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Banking Law: An Overview of Federal Preemption in the Dual Banking System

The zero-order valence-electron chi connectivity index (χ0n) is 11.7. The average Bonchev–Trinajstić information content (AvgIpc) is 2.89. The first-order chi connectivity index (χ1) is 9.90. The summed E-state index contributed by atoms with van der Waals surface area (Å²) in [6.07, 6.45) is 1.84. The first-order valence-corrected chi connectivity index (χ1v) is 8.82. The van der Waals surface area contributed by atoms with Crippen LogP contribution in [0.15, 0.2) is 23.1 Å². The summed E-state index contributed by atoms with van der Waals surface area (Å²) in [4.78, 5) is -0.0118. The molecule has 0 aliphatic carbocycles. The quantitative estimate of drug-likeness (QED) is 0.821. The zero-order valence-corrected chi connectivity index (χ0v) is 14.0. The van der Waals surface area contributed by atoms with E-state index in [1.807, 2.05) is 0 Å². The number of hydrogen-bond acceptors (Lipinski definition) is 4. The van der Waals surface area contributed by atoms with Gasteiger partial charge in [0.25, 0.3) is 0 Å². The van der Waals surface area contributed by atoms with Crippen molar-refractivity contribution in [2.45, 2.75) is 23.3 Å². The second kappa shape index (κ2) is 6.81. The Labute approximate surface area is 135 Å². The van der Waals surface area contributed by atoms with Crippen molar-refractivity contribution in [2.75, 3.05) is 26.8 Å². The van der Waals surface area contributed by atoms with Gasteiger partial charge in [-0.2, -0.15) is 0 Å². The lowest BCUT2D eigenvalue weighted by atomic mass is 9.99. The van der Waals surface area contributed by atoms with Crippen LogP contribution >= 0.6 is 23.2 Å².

CRS report via FAS: Banking Law: An Overview of Federal Preemption in the Dual Banking System, Jay B. Sykes, Legislative Attorney. January 23, 2018. “Banks play a critical role in the United States economy, channeling funds from savers to borrowers and thereby facilitating economic activity. To address the risks of bank failures and excessive risk-taking, and the problem that consumers at times lack the information or expertise to make sound choices concerning financial products and services, both federal and state lawmakers have imposed a host of regulations on commercial banks. The United States has what is referred to as a “dual banking system,” in which banks can choose to apply for a charter from a state banking authority or a federal charter from the Office of the Comptroller of the Currency (OCC), a bureau within the Department of the Treasury. A bank’s choice of chartering authority is also a choice of primary regulator, as state regulatory agencies serve as the primary regulators of state-chartered banks, and the OCC serves as the primary regulator of national banks. Despite receiving their authorities from state law, state banks are subject to many federal laws. Among other federal laws, state banks are subject to certain federal tax, consumer protection, and antidiscriminationlaws. Similarly, although they receive their powers from federal law, national banks are not wholly immune from state law. Rather, national banks are often subject to generally applicable state laws concerning contracts, torts, property rights, and debt collection when those laws do not conflict with or frustrate the purpose of federal law.”

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